One unlisted Australian public company, CellOS Software Ltd (CellOS), has been spending much time before the Federal Court lately, in one case pursuing former founding director and CEO, Jack Huber, for diversion of corporate opportunity in breach of director’s duty, and in the other, defending the decision of its then incumbent directors to postpone an EGM called by shareholders to spill the CellOS board to the date of CellOS’ next AGM.
In the first case, the court found that CellOS’ former director Mr Huber had breached his fiduciary and statutory duties to CellOS by taking up an equity raising opportunity that should have properly been made available to the company.
This is an interesting decision because generally speaking, absent issues of inside information and insider trading, there is no restriction on a director trading in shares of a company for which they are appointed. Trading in the shares of a company does not usually give rise to a diversion of business opportunity from the company as the company itself does not usually buy and sell shares in itself. Further, absent a particular identified conflict arising out of a directorship, a director’s fiduciary duties do not extend to conduct when acting as a shareholder.
The decision clearly turned on the unique facts of the case. Relevantly, CellOS was not generating sufficient revenue and needed new equity capital and debt funding to continue its operations and its business of software development. Mr Huber was responsible for raising the necessary funds. However, rather than issuing new shares to raise capital directly for the company, Mr Huber secretly purchased shares at a lower price from shareholders anxious to sell, and sold them at a much higher price to persons seeking an equity interest in CellOS. He facilitated this secondary or ‘grey’ market through a web of 47 offshore companies involved in the purchase, transfer and sale of CellOS shares. Further, Mr Huber, through an offshore company and without disclosing his conflicted interest, made uncommercial loans to CellOS from these profits and failed to arrange any equity placement for CellOS during this period.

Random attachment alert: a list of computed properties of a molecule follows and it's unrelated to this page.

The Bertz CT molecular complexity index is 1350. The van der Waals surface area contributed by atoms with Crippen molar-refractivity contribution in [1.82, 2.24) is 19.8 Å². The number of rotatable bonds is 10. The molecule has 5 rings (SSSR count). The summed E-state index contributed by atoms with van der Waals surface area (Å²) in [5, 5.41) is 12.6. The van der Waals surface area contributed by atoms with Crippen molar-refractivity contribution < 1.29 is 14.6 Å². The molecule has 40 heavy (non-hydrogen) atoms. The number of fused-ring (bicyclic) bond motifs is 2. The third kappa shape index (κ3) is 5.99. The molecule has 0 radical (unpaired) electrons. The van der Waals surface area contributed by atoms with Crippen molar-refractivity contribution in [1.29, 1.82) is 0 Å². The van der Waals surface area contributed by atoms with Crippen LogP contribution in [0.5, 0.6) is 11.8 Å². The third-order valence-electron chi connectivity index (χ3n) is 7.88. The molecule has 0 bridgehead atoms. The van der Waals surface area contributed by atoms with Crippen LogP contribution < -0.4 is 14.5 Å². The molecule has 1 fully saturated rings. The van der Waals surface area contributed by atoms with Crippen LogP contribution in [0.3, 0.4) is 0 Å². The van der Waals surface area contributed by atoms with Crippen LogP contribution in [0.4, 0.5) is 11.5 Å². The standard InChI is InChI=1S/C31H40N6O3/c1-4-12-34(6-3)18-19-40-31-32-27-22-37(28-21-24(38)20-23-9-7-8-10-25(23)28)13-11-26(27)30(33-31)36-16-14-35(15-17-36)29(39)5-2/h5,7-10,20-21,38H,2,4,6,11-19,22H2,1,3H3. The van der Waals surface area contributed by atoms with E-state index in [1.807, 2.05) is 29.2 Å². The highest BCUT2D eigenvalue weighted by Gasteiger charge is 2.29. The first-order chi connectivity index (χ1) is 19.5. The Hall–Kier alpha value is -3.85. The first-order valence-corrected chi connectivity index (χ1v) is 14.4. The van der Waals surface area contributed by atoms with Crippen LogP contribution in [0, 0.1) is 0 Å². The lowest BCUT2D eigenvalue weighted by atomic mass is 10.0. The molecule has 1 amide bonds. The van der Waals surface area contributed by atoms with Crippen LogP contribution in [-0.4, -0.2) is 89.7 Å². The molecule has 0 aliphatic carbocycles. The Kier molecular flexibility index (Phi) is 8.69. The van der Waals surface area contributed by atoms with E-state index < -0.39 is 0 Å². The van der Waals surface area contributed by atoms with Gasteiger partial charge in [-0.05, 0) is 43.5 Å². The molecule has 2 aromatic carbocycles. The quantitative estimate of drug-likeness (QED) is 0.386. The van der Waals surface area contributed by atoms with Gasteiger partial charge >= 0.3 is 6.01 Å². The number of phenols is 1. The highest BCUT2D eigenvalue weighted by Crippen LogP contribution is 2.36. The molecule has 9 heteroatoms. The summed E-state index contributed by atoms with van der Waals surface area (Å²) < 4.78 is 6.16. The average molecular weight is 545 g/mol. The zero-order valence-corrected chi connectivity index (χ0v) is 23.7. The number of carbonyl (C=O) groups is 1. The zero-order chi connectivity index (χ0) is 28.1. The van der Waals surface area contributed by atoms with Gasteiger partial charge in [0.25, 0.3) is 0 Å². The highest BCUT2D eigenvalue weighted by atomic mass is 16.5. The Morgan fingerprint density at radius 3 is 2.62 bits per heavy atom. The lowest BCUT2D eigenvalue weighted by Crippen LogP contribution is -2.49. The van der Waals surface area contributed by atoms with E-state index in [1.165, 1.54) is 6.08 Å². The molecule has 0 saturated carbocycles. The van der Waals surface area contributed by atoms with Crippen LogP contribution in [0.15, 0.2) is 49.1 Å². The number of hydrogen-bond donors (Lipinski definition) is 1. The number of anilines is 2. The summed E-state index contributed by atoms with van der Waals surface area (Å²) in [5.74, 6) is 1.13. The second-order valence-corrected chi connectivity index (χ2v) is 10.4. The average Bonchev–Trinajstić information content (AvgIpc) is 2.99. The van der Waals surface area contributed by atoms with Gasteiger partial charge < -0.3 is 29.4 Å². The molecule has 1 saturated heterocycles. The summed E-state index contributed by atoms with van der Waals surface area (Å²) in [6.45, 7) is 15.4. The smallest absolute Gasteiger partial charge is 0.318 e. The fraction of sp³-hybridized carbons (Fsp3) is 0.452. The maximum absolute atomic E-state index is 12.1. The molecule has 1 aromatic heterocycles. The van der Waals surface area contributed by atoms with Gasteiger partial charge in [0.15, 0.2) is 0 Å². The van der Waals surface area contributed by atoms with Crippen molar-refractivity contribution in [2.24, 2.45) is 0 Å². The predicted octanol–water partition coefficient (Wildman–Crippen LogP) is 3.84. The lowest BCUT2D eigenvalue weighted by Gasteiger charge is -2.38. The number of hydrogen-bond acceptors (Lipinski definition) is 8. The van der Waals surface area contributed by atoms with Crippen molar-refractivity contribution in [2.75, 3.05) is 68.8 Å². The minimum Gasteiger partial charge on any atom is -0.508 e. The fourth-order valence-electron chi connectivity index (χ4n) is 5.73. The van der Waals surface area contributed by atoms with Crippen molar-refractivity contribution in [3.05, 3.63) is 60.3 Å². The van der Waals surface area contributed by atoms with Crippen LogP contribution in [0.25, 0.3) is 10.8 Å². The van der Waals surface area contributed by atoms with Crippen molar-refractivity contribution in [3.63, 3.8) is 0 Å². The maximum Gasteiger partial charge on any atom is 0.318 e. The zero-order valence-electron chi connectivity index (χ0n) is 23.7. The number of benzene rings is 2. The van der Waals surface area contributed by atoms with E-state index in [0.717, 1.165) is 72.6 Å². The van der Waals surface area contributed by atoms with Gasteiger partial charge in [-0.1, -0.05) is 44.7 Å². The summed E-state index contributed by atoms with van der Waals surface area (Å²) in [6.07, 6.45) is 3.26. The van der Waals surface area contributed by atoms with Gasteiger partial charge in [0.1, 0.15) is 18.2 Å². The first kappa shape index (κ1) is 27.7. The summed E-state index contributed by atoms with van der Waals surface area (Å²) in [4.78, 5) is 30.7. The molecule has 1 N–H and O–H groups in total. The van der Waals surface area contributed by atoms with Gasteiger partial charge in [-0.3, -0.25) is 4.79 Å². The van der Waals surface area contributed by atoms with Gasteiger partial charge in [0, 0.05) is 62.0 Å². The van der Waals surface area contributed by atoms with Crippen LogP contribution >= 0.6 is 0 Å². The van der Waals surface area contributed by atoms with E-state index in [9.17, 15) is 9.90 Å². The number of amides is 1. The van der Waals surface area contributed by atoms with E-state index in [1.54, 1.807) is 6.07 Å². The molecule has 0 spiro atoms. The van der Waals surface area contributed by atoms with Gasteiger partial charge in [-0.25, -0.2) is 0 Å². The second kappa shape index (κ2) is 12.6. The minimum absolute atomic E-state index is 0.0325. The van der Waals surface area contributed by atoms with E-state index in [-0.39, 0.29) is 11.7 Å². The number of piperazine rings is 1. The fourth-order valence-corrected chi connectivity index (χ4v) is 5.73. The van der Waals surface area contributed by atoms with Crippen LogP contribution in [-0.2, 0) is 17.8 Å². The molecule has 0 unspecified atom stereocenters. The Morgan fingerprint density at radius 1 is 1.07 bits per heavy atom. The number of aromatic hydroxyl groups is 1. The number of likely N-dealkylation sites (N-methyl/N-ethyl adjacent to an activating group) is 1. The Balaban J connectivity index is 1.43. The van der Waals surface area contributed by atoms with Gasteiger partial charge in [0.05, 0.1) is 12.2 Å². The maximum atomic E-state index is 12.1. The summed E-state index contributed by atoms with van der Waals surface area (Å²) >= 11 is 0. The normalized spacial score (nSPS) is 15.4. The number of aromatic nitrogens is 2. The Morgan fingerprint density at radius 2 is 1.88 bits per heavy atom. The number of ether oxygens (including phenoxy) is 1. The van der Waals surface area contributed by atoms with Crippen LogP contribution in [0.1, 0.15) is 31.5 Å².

CellOS alleged that by diverting investors to this ‘grey’ market and away from investing directly in new equity, and by providing uncommercial loans, Mr Huber had acted for his own benefit and to the disadvantage of CellOS. The court agreed.
Justice Beach found that Mr Huber’s conduct breached his fiduciary and statutory duty to CellOS because the share trading scheme undermined, rather than promoted, the equity raising objective of CellOS. In reaching this conclusion, the court articulated a number of principles to illustrate opportunities that a director should generally not pursue by reason of diversion of opportunity:
- the corporation is financially able to exploit the opportunity (CellOS was in a position to issue new shares thereby exploiting the equity raising opportunity);
- the opportunity is within the corporation’s line of business (a broad approach to the interpretation of CellOS’ ‘line of business’ was adopted so as to include raising capital at the relevant time);